First of a new series of interpretive reinactments of scenes from public transit, inspired by the following true story.
A nicely dressed black woman about 50 in a wheelchair pushed by a very tall skinny grizzled 60s-ish white man in a skipper's cap and colorful suspenders get on the J train. I am in the next seat over from the man, who is obviously a significant other and not just a caretaker (I've been married for almost 30 years, so I know these things, especially from the way she's ordering him around). And down the aisle comes a mid-thirties Chinese kid with Downs syndrome, complaining to the couple about something like he's their kid.
Right away the man and the kid are sparring like father and son about who's important, the man telling the kid "I count and she counts, but you don't." The kid protested and they laughed while the woman periodically looked over her shoulder at her husband/boyfriend dissaproving, scoffing, rolling her eyes and muttering.
And by the time I got off the train, the kid was saying when they got "there," they'd all get in the tub. And the man said "a hot tub" and the kid said "not, not a hot tub." And on and on they went.
All this after a day on the sadbrickantfarm when the masks of professionalism and convention showed their true colors and were transparent.
So after the scene in the subway yesterday, I am wondering if it's more conventional to ignore the dramas that people play out in enclosed spaces like buses and trains with an audience that (especially on trains) can't escape. Or, if it's too much to ignore, just get up and move away.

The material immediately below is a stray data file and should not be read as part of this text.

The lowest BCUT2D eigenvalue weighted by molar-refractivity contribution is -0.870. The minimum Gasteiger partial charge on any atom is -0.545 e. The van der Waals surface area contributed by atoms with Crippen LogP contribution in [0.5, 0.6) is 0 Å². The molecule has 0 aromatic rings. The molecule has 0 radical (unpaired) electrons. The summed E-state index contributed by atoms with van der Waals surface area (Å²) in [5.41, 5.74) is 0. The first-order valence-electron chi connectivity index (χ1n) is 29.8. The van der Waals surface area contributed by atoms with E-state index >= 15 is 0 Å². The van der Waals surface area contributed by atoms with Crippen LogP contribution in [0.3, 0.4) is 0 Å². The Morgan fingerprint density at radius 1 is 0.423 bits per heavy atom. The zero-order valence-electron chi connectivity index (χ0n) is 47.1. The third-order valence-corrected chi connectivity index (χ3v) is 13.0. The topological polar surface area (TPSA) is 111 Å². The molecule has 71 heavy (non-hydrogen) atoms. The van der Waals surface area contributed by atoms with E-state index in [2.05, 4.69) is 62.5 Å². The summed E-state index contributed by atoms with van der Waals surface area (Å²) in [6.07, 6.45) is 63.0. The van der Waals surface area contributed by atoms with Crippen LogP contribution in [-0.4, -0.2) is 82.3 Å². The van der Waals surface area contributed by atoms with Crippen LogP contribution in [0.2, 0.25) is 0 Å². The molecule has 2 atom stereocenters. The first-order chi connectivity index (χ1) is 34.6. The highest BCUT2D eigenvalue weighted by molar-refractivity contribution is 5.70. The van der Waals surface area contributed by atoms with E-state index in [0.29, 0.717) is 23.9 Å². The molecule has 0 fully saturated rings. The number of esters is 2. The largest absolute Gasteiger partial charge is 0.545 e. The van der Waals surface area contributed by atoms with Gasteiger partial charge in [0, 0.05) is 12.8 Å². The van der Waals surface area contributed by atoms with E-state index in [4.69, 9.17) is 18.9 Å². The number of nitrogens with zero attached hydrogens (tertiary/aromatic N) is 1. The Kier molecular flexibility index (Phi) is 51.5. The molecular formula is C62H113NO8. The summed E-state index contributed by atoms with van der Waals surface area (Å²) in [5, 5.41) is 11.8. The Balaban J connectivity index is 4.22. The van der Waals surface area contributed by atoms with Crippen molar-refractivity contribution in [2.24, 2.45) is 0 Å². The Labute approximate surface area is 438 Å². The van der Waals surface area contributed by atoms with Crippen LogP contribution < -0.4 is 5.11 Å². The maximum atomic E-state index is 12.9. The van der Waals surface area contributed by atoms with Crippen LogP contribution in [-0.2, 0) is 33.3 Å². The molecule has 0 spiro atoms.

And I'm reminded that I started carrying tape recorders and then cameras on busses and trains because of those little dramas.
I imagine people like the "family" on the bus playing out their dramas in public to captive audiences only to go home to small, drab rooms and bologna sandwiches, and staring at the walls or watching reality TV.
And now I also have a picture that I can't get out of my head of Samuel Beckett getting on a bus or train, or going someplace like Union Square in New York carrying a pen and notebook (and maybe a bottle in a bag to better blend in) and taking notes.
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